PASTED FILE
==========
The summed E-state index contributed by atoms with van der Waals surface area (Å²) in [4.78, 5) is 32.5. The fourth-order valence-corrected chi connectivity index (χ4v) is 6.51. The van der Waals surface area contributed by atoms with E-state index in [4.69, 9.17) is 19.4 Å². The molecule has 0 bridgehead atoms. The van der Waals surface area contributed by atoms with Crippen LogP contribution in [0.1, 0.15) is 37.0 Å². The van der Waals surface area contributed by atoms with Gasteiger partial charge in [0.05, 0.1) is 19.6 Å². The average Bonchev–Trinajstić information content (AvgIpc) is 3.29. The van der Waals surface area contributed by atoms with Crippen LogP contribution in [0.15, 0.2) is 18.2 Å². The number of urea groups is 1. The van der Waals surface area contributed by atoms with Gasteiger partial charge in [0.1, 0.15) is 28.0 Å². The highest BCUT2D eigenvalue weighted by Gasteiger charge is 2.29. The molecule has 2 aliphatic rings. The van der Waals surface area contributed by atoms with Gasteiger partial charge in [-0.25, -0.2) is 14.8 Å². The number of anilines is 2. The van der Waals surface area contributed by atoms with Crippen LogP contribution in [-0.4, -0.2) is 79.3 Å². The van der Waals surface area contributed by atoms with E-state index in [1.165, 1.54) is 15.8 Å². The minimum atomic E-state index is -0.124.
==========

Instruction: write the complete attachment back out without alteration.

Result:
The summed E-state index contributed by atoms with van der Waals surface area (Å²) in [4.78, 5) is 32.5. The fourth-order valence-corrected chi connectivity index (χ4v) is 6.51. The van der Waals surface area contributed by atoms with E-state index in [4.69, 9.17) is 19.4 Å². The molecule has 0 bridgehead atoms. The van der Waals surface area contributed by atoms with Crippen LogP contribution in [0.1, 0.15) is 37.0 Å². The van der Waals surface area contributed by atoms with Gasteiger partial charge in [0.05, 0.1) is 19.6 Å². The average Bonchev–Trinajstić information content (AvgIpc) is 3.29. The van der Waals surface area contributed by atoms with Crippen LogP contribution in [0.15, 0.2) is 18.2 Å². The number of urea groups is 1. The van der Waals surface area contributed by atoms with Gasteiger partial charge in [0.1, 0.15) is 28.0 Å². The highest BCUT2D eigenvalue weighted by Gasteiger charge is 2.29. The molecule has 2 aliphatic rings. The van der Waals surface area contributed by atoms with Gasteiger partial charge in [-0.25, -0.2) is 14.8 Å². The number of anilines is 2. The van der Waals surface area contributed by atoms with Crippen LogP contribution in [-0.4, -0.2) is 79.3 Å². The van der Waals surface area contributed by atoms with E-state index in [1.165, 1.54) is 15.8 Å². The minimum atomic E-state index is -0.124.